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April, 2024

Aussie generations take different approaches to shopping online sustainably: CouriersPlease

New data from CouriersPlease reveals that there is a generational split in the online shopping habits of Australian consumers, though all demographics appear to be making more sustainable choices.

According to the findings, which were derived from a survey of 1005 Australian adults, more than 85 per cent of Australians make environmentally friendly choices in their online shopping journey.

The research shows that good recycling habits rank highest for all Australians, at 47 per cent, with over-50s the most diligent, with 56 per cent of those in the demographic recycling the packaging of their online purchases. The adherence to recycling decreased incrementally with age, with only 36 per cent of under 30s and 43 per cent of the 31-50 demographic recycling their packaging.

Younger consumers were more focused on choosing sustainable retailers, with 45 per cent of under 30s “sometimes or always” shopping with retailers that use sustainably sourced fabrics and ethical labour practices, compared to 25 per cent of over 50s. Under 30s were also more likely to return their items in their original satchel (36 per cent) compared to 31-50s (27 per cent) and over 50s (25 per cent). Overall, only 20 per cent of respondents said they returned unwanted items rather than keeping them unused or disposing of them.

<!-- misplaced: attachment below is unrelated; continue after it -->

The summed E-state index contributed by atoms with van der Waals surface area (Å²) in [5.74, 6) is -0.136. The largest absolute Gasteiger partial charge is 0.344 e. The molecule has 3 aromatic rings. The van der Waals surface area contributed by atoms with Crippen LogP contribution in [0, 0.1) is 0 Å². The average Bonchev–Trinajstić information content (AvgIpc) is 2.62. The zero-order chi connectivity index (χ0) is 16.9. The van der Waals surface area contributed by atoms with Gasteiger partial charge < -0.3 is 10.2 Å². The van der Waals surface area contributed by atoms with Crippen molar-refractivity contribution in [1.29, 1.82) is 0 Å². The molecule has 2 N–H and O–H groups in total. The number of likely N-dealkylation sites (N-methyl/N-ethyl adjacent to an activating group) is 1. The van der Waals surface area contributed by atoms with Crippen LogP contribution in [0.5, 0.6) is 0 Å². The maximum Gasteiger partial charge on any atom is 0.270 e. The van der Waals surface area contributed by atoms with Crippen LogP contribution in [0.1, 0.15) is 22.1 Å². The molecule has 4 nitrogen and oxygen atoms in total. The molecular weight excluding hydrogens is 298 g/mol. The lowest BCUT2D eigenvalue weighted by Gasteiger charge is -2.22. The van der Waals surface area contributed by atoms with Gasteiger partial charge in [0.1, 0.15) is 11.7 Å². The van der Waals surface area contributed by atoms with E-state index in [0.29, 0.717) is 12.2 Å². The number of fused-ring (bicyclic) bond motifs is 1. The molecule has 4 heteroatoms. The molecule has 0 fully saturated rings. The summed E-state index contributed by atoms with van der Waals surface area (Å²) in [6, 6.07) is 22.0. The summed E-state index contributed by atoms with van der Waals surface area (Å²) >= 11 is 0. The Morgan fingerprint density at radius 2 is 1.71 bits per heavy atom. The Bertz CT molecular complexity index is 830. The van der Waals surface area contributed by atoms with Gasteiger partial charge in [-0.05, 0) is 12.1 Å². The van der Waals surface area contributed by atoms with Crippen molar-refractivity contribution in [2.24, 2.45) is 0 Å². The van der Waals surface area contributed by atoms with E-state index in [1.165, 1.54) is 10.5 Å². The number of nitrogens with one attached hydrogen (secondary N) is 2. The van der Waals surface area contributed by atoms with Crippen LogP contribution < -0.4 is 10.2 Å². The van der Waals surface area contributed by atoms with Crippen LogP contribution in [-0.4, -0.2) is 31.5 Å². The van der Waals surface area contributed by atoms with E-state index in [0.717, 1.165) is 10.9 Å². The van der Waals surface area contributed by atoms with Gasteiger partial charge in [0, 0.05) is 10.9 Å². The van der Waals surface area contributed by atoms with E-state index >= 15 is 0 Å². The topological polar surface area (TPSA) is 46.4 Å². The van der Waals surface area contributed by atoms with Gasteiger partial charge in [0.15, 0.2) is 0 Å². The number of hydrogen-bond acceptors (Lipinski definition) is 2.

CEO of CouriersPlease, Richard Thame, said: “What’s also fascinating is the age demographic breakdowns of sustainable habits. While climate change concerns are often considered more important to younger Aussies, our data shows that over-50s still lead the pack in some aspects. This speaks to the power of habit and even to infrastructure. While 95 per cent of Australian households boast access to waste and recycling kerbside collection services, much of the country adopted curbside collection for recycling in the 80s and 90s which could mean that older Australians may simply have had more time to adapt when it comes to household recycling.”

Across the board, avoiding impulse buys and re-using and re-wearing items multiple times was another popular sustainable action choice, taken by 34 per cent of respondents, while 16 per cent confessed they take no environmentally friendly actions at all.

Among the mainland Aussie states, WA shoppers shirk impulse buys the most and correctly dispose of packaging, with 40 per cent prioritise reusing items over impulse purchases, and 53 per cent recycling their packaging. Queenslanders were the second most likely to recycle with almost 1 in 2 (49 per cent) making the effort to correctly dispose of packaging.

“Given a decade-long renewed focus on recycling across Western Australia, it’s unsurprising the state is leading the sustainability charge in some respects. Waste disposal across Western Australia fell by 24 per cent on a per capita basis according to the Waste Avoidance and Resource Recovery Strategy for 2030[2], which was the largest fall in waste disposal nationally in 2017,” said Thames.

CouriersPlease is also taking steps to ensure its own operations are sustainable. “We’re proud to be a part of that trend with our new Perth facility in High Wycombe, due for completion in April, being constructed to a highly sustainable standard while boasting provisions for future solar panel installations, rainwater harvesting and electric car charging points,” Thame said.